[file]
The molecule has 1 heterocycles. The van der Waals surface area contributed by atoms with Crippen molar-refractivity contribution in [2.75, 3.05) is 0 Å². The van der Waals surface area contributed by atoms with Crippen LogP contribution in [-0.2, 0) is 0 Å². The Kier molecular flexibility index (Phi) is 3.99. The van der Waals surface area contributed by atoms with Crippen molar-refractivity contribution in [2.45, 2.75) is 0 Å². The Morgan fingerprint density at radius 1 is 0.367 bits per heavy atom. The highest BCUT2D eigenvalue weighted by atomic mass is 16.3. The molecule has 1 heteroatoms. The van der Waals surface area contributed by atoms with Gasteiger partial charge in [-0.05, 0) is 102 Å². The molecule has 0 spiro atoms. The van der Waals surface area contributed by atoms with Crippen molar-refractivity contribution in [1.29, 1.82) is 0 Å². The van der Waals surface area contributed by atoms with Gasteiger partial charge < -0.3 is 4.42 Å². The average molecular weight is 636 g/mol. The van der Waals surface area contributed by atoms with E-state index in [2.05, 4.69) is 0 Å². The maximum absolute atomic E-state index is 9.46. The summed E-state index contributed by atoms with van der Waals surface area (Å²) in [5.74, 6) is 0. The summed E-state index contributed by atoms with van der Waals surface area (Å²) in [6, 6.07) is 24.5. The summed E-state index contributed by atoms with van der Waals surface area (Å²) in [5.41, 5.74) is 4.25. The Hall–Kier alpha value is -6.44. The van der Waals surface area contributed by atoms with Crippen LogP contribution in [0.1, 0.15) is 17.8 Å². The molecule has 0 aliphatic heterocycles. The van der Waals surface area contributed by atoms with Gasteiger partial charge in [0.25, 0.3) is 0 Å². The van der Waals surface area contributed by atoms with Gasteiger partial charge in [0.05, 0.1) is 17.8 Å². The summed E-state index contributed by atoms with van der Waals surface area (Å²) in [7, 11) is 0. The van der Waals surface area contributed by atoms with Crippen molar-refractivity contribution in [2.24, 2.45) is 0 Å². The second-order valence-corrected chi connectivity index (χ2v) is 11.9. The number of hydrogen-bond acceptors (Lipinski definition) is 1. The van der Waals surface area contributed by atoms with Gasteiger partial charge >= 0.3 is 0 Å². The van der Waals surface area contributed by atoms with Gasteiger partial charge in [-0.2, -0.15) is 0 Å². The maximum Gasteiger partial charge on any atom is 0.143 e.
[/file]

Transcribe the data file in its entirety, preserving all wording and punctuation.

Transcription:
The molecule has 1 heterocycles. The van der Waals surface area contributed by atoms with Crippen molar-refractivity contribution in [2.75, 3.05) is 0 Å². The van der Waals surface area contributed by atoms with Crippen LogP contribution in [-0.2, 0) is 0 Å². The Kier molecular flexibility index (Phi) is 3.99. The van der Waals surface area contributed by atoms with Crippen molar-refractivity contribution in [2.45, 2.75) is 0 Å². The Morgan fingerprint density at radius 1 is 0.367 bits per heavy atom. The highest BCUT2D eigenvalue weighted by atomic mass is 16.3. The molecule has 1 heteroatoms. The van der Waals surface area contributed by atoms with Gasteiger partial charge in [-0.05, 0) is 102 Å². The molecule has 0 spiro atoms. The van der Waals surface area contributed by atoms with Crippen molar-refractivity contribution in [1.29, 1.82) is 0 Å². The van der Waals surface area contributed by atoms with Gasteiger partial charge < -0.3 is 4.42 Å². The average molecular weight is 636 g/mol. The van der Waals surface area contributed by atoms with E-state index in [2.05, 4.69) is 0 Å². The maximum absolute atomic E-state index is 9.46. The summed E-state index contributed by atoms with van der Waals surface area (Å²) in [5.74, 6) is 0. The summed E-state index contributed by atoms with van der Waals surface area (Å²) in [6, 6.07) is 24.5. The summed E-state index contributed by atoms with van der Waals surface area (Å²) in [5.41, 5.74) is 4.25. The Hall–Kier alpha value is -6.44. The van der Waals surface area contributed by atoms with Crippen LogP contribution in [0.1, 0.15) is 17.8 Å². The molecule has 0 aliphatic heterocycles. The van der Waals surface area contributed by atoms with Gasteiger partial charge in [0.25, 0.3) is 0 Å². The van der Waals surface area contributed by atoms with Gasteiger partial charge in [0.05, 0.1) is 17.8 Å². The summed E-state index contributed by atoms with van der Waals surface area (Å²) in [7, 11) is 0. The van der Waals surface area contributed by atoms with Crippen molar-refractivity contribution in [2.24, 2.45) is 0 Å². The second-order valence-corrected chi connectivity index (χ2v) is 11.9. The number of hydrogen-bond acceptors (Lipinski definition) is 1. The van der Waals surface area contributed by atoms with Gasteiger partial charge >= 0.3 is 0 Å². The van der Waals surface area contributed by atoms with Gasteiger partial charge in [-0.2, -0.15) is 0 Å². The maximum Gasteiger partial charge on any atom is 0.143 e.